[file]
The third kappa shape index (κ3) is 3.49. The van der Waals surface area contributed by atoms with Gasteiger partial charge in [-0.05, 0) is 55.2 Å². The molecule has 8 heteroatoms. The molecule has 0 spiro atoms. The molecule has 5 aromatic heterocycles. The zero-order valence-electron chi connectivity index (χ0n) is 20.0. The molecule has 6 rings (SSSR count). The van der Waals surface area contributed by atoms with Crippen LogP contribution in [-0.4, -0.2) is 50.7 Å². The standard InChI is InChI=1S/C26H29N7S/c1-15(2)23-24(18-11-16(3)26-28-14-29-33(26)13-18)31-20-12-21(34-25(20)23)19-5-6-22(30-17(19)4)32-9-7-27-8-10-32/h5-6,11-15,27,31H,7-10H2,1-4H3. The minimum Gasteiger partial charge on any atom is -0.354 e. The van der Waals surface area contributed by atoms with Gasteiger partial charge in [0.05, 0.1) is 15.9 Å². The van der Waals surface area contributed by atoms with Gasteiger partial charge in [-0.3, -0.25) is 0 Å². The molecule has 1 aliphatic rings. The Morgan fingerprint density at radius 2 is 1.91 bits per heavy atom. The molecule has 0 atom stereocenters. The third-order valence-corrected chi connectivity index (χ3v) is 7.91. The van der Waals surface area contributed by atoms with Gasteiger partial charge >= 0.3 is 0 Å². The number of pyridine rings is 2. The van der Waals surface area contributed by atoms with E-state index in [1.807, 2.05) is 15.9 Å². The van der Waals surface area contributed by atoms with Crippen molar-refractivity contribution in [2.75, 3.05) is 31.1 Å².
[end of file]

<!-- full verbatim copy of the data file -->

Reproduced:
The third kappa shape index (κ3) is 3.49. The van der Waals surface area contributed by atoms with Gasteiger partial charge in [-0.05, 0) is 55.2 Å². The molecule has 8 heteroatoms. The molecule has 0 spiro atoms. The molecule has 5 aromatic heterocycles. The zero-order valence-electron chi connectivity index (χ0n) is 20.0. The molecule has 6 rings (SSSR count). The van der Waals surface area contributed by atoms with Crippen LogP contribution in [-0.4, -0.2) is 50.7 Å². The standard InChI is InChI=1S/C26H29N7S/c1-15(2)23-24(18-11-16(3)26-28-14-29-33(26)13-18)31-20-12-21(34-25(20)23)19-5-6-22(30-17(19)4)32-9-7-27-8-10-32/h5-6,11-15,27,31H,7-10H2,1-4H3. The minimum Gasteiger partial charge on any atom is -0.354 e. The van der Waals surface area contributed by atoms with Gasteiger partial charge in [0.05, 0.1) is 15.9 Å². The van der Waals surface area contributed by atoms with Gasteiger partial charge in [-0.3, -0.25) is 0 Å². The molecule has 1 aliphatic rings. The Morgan fingerprint density at radius 2 is 1.91 bits per heavy atom. The molecule has 0 atom stereocenters. The third-order valence-corrected chi connectivity index (χ3v) is 7.91. The van der Waals surface area contributed by atoms with Gasteiger partial charge >= 0.3 is 0 Å². The number of pyridine rings is 2. The van der Waals surface area contributed by atoms with E-state index in [1.807, 2.05) is 15.9 Å². The van der Waals surface area contributed by atoms with Crippen molar-refractivity contribution in [2.75, 3.05) is 31.1 Å².